[audio:http://wamcradio.org/EarthWise/wp-content/uploads/2012/03/EW-04-04-12-Lead.mp3|titles=EW 04-04-12 Lead]
One of the biggest success stories of the environmental movement was getting the lead out of gasoline. Tetra-ethyl lead was first put into gasoline in the 1920s to improve engine performance and eliminate “knock.” Of course, it was necessary to get the lead out of the engine, so potassium bromide was added to the gas as well, and the lead was emitted as a lead bromide aerosol. Most of this fell beside the road.
When toxicologists began to notice elevated lead levels in blood samples from urban children, they were worried. Lead poisoning has a long history, and the levels found in urban youth were high enough to impair normal brain development. Was the increased lead exposure coming from the aerosols of leaded gasoline or from old buildings that contained leaded paints?
When leaded gasoline and paints were outlawed, the blood-lead levels of urban children declined. And it was determined that at least some of the lead was from gasoline. Without leaded gas, the lead content of rain falling downwind of urban areas also declined. Our environment is a better place without this potent neurotoxin.
“The most important thing for folks to understand is that lead is still a problem.”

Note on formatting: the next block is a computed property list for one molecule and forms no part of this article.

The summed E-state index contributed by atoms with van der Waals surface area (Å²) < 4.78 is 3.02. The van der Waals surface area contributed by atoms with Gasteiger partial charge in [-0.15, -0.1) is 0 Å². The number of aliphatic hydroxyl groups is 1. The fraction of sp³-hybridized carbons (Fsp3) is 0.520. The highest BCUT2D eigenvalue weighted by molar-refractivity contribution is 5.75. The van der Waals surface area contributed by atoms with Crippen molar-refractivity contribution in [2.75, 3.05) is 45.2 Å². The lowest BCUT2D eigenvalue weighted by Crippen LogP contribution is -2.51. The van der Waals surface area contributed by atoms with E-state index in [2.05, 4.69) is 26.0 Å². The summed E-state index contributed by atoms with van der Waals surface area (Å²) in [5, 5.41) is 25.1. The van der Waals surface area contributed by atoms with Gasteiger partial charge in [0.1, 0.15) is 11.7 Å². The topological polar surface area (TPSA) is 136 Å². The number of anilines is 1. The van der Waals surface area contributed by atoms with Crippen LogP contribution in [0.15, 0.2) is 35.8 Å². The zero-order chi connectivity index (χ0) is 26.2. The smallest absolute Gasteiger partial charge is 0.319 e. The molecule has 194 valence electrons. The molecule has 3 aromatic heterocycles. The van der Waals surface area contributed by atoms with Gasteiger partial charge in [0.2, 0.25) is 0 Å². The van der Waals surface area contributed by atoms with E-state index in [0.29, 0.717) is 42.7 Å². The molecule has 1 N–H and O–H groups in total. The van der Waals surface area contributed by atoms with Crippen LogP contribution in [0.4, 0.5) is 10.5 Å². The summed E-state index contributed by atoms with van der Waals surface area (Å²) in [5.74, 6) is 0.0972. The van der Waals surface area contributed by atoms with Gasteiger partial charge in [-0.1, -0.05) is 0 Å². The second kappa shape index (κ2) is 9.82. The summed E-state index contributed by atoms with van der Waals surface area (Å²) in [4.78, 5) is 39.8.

In recent studies, Kirsten Schwarz, a post doctoral research associate at the University of California-Davis, has shown that the past use of lead is still present in the residential soils of Baltimore…
“We often see spikes of lead near sources, for example buildings and roads. Our research in Baltimore has shown that lead in soil is correlated with three variables: building age, distance to buildings, and distance to roads.”
Yes, the story of lead shows the success of environmental regulation, but it also shows how the residual effects of past practices take a long time to clean up.
Full interview with Kirsten Schwarz, a post doctoral research associate at the University of California-Davis…[audio:http://wamcradio.org/EarthWise/wp-content/uploads/2012/04/Schwarz_edited_web.mp3|titles=Schwarz_edited_web]
Photo, taken on June 27, 2011 using a Canon PowerShot SD400, courtesy of ClintJCL via Flickr.